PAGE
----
by Katherine Bayford
Wednesday, 31
August 2022
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10:30

Gorbachev laid the ground for Putin — and his war

The chaos of the Nineties bred a desire for strength and stability
by Katherine Bayford
Mikhail Gorbachev (L) and Vladimir Putin

In his later years, Mikhail Gorbachev would claim that the United States hadn’t won the Cold War, but rather that both sides had lost. This was obviously false; in military, political, and economic terms (not to mention psychological), only one side had been shattered. 

That collapse, under the leadership of one man, was followed by the humiliation of the Yeltsin years, during which life expectancy tumbled, the military degraded and state resources were pillaged by a small cabal of gangsters. It was Gorbachev’s character and policy choices that had resulted in these failings, as well as his inability to implement the domestic reforms that were the only way for the state to survive.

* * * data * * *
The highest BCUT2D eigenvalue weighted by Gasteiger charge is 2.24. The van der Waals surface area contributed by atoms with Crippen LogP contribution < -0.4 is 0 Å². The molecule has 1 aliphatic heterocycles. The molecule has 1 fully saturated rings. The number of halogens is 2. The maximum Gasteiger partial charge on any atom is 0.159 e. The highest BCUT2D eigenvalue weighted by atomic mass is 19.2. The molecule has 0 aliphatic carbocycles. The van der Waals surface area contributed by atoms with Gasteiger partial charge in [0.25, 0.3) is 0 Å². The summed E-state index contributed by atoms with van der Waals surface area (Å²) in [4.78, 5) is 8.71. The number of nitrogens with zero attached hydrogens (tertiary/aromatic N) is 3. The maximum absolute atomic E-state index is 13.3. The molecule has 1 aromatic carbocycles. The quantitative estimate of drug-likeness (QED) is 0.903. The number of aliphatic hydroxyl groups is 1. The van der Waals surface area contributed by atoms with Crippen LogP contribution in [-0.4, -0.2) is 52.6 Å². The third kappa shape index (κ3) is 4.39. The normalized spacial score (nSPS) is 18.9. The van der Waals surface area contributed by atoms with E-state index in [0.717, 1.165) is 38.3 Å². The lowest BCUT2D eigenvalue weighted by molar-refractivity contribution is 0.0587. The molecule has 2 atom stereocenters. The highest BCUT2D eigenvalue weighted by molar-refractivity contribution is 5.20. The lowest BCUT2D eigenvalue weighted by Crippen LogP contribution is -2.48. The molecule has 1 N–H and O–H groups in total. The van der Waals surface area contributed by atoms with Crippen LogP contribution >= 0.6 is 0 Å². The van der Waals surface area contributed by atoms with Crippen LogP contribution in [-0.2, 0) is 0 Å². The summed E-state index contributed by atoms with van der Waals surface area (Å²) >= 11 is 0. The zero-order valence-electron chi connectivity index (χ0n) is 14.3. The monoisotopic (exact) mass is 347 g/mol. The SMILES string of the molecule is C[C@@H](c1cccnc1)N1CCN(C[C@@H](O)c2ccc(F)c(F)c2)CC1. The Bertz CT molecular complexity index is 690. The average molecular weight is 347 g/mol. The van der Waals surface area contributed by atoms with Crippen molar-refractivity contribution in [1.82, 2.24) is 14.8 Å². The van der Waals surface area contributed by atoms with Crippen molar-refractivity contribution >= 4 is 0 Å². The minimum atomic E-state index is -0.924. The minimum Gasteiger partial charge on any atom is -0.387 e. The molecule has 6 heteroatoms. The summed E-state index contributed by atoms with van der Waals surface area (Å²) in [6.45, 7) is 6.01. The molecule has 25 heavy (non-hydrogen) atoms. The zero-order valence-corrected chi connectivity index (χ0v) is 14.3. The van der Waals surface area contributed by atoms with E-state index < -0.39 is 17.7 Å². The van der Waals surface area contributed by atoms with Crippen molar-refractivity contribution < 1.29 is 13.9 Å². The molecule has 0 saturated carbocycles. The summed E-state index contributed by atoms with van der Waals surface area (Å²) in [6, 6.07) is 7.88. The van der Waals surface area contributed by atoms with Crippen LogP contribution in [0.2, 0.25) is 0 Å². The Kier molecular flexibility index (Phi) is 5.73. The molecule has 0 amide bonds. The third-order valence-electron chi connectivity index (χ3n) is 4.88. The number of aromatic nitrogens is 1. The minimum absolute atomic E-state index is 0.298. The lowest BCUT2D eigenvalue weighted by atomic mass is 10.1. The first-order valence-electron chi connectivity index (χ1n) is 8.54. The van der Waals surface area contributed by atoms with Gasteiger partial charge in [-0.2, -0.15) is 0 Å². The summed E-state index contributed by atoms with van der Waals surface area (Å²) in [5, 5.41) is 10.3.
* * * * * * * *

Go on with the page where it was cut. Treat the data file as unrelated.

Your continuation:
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By August 1991 Russia was barely functioning and Gorbachev’s authority was waning. He may have believed that his status as President of the U.S.S.R. alongside the threat of economic collapse could protect him from rivals, but Gorbachev soon found himself giving away significant political assets in exchange for good-faith agreements with politicians who despised him. “We do not need the President of the Union… We should remove this odious figure… who is clearly not our friend,” a Yeltsin aide declared on live television before one diplomatic conference. “We don’t need you,” republican rivals shouted to a visibly stuttering Gorbachev, “but you need us.” Publicly mocked and derided, all the while bowing to the demands of his adversaries, the President of the USSR had, in the words of his press secretary Andrei Grachev, reduced himself to a King Lear figure.